In this application, we seek to develop a transforming technology that will revolutionize epigenomic studies. The approach builds upon a technology we have developed in the past that allowed us to characterize individual DNA molecules in a complex mixture by fluorescence imaging at a rate exceeding 4,000 molecules per minute using femtogram quantities of DNA. These previous fluorescence-imaging studies used phage DNA markers labeled with intercalating dyes for a proof-of-principle test for high throughput single DNA molecule analysis. In three Aims, we propose to extend our existing technology in a stepwise and systematic way, to (a) analyze methylation on DNA and multiple epigenetic marks simultaneously in mammalian chromatin;(b) do this using chromatin isolated from extremely low abundance sources, such as preimplantation embryos and laser microdissected tumors;and (c) sort and recover DNAs carrying specific combinations of marks for subsequent high throughput DNA sequencing. If successful, our efforts will revolutionize epigenomic studies by enabling whole epigenome profiling of single cells;increasing the sensitivity of epigenetic modification detection by several orders of magnitude;facilitating simultaneous monitoring of multiple epigenetic modifications;and providing functional correlates between epigenetic states and gene expression competence. This technology will greatly enhance the capabilities of the Reference Epigenome Mapping Centers.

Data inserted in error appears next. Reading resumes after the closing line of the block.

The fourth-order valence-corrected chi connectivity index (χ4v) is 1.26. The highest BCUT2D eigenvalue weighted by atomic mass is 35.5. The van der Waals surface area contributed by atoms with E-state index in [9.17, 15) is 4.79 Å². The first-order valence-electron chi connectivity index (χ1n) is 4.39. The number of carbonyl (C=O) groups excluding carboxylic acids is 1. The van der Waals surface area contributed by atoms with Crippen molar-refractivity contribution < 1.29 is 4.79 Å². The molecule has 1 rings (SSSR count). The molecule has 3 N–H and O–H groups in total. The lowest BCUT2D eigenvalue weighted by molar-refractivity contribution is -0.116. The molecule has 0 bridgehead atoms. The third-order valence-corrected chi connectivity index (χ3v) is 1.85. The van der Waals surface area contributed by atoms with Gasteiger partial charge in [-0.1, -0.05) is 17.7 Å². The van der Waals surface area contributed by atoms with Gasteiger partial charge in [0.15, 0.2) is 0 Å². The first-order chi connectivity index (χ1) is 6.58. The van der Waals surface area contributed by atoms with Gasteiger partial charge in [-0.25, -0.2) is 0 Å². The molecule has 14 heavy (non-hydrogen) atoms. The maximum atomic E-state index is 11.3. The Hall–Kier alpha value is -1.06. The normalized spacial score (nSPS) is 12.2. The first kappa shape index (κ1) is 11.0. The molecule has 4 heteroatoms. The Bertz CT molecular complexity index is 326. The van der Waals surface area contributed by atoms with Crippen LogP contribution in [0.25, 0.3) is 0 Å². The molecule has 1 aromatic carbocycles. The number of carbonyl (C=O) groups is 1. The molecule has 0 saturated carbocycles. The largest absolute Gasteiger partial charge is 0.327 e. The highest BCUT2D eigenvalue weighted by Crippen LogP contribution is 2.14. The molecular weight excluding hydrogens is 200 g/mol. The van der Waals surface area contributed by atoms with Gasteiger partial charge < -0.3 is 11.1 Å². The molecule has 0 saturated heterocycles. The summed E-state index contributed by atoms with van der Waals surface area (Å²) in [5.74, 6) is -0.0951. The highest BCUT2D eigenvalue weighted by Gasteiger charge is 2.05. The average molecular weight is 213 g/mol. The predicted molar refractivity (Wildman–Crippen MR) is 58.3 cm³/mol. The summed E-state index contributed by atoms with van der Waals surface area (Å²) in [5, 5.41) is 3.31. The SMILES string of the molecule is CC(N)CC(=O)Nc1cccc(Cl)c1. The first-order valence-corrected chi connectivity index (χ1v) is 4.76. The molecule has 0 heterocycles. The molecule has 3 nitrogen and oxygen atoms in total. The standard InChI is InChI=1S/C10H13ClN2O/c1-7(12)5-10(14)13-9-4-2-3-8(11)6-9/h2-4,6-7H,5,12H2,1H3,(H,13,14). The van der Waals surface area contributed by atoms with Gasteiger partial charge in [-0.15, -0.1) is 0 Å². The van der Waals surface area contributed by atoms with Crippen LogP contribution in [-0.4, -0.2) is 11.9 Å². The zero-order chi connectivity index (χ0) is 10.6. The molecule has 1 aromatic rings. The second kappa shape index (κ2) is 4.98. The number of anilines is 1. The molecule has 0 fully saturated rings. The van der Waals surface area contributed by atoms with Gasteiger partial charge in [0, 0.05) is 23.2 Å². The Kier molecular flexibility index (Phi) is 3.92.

Public Health Relevance

It has become abundantly clear during the past 20 years that epigenetic alterations to the genome can influence development and health as profoundly as mutagenesis of the genome. One of the most dramatic examples is the fact that methylation of DNA at the promoter of the p16 tumor suppressor is as effective at silencing the gene as mutations to the body of the gene itself and that both events contribute to the development and progression of colorectal cancer [1]. Importantly, unlike mutations, epigenetic silencing of p16 can be reversed pharmacologically, with potential therapeutic benefit [2]. This proposal seeks to develop a revolutionary new tool for assessing multiple epigenetic modifications, simultaneously and genome-wide, in vanishingly small quantities of material. If successful, this will vastly increase the epigenetic analyses possible in the now-forming Reference Epigenome Mapping Centers. This technology will be of enormous benefit to the discovery mission of these Centers and their impact on public health.

National Institute of Health (NIH)
National Institute on Drug Abuse (NIDA)
Research Project (R01)
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Special Emphasis Panel (ZRG1-CB-B (50))
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Satterlee, John S
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Cornell University
Other Domestic Higher Education
United States
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